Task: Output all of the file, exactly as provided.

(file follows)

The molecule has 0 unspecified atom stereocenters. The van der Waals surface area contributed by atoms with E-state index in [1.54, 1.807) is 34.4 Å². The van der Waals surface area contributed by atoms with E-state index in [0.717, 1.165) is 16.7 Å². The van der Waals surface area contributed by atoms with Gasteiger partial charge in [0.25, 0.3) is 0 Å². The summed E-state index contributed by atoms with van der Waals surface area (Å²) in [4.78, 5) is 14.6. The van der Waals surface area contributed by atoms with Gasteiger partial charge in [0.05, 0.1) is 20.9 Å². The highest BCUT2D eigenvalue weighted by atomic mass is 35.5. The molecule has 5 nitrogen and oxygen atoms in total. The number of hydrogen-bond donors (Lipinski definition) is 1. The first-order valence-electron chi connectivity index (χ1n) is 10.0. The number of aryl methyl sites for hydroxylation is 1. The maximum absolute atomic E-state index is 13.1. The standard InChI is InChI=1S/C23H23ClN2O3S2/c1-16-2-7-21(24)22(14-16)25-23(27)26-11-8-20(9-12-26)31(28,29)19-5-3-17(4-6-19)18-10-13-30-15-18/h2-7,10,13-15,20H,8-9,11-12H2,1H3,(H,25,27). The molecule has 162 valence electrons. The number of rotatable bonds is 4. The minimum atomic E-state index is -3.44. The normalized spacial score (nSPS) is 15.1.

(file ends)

The molecule has 0 unspecified atom stereocenters. The van der Waals surface area contributed by atoms with E-state index in [1.54, 1.807) is 34.4 Å². The van der Waals surface area contributed by atoms with E-state index in [0.717, 1.165) is 16.7 Å². The van der Waals surface area contributed by atoms with Gasteiger partial charge in [0.25, 0.3) is 0 Å². The summed E-state index contributed by atoms with van der Waals surface area (Å²) in [4.78, 5) is 14.6. The van der Waals surface area contributed by atoms with Gasteiger partial charge in [0.05, 0.1) is 20.9 Å². The highest BCUT2D eigenvalue weighted by atomic mass is 35.5. The molecule has 5 nitrogen and oxygen atoms in total. The number of hydrogen-bond donors (Lipinski definition) is 1. The first-order valence-electron chi connectivity index (χ1n) is 10.0. The number of aryl methyl sites for hydroxylation is 1. The maximum absolute atomic E-state index is 13.1. The standard InChI is InChI=1S/C23H23ClN2O3S2/c1-16-2-7-21(24)22(14-16)25-23(27)26-11-8-20(9-12-26)31(28,29)19-5-3-17(4-6-19)18-10-13-30-15-18/h2-7,10,13-15,20H,8-9,11-12H2,1H3,(H,25,27). The molecule has 162 valence electrons. The number of rotatable bonds is 4. The minimum atomic E-state index is -3.44. The normalized spacial score (nSPS) is 15.1.